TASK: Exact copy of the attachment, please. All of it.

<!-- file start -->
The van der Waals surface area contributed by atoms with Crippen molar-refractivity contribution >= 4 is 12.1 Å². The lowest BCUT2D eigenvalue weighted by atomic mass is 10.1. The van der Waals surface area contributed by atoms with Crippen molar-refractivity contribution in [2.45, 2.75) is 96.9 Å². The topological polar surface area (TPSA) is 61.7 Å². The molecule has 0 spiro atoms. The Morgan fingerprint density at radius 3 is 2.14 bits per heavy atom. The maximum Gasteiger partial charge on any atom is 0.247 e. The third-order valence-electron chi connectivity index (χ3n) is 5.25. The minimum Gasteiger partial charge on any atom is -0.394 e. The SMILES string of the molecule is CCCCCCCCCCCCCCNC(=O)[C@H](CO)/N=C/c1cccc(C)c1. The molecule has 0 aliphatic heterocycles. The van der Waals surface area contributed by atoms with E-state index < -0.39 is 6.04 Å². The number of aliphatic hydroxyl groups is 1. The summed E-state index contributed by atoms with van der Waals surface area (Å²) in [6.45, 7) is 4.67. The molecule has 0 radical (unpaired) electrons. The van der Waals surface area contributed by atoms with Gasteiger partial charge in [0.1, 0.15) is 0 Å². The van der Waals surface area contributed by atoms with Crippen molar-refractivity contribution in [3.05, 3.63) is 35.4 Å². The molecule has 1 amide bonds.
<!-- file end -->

The van der Waals surface area contributed by atoms with Crippen molar-refractivity contribution >= 4 is 12.1 Å². The lowest BCUT2D eigenvalue weighted by atomic mass is 10.1. The van der Waals surface area contributed by atoms with Crippen molar-refractivity contribution in [2.45, 2.75) is 96.9 Å². The topological polar surface area (TPSA) is 61.7 Å². The molecule has 0 spiro atoms. The Morgan fingerprint density at radius 3 is 2.14 bits per heavy atom. The maximum Gasteiger partial charge on any atom is 0.247 e. The third-order valence-electron chi connectivity index (χ3n) is 5.25. The minimum Gasteiger partial charge on any atom is -0.394 e. The SMILES string of the molecule is CCCCCCCCCCCCCCNC(=O)[C@H](CO)/N=C/c1cccc(C)c1. The molecule has 0 aliphatic heterocycles. The van der Waals surface area contributed by atoms with E-state index < -0.39 is 6.04 Å². The number of aliphatic hydroxyl groups is 1. The summed E-state index contributed by atoms with van der Waals surface area (Å²) in [6.45, 7) is 4.67. The molecule has 0 radical (unpaired) electrons. The van der Waals surface area contributed by atoms with Gasteiger partial charge in [0.1, 0.15) is 0 Å². The van der Waals surface area contributed by atoms with Crippen molar-refractivity contribution in [3.05, 3.63) is 35.4 Å². The molecule has 1 amide bonds.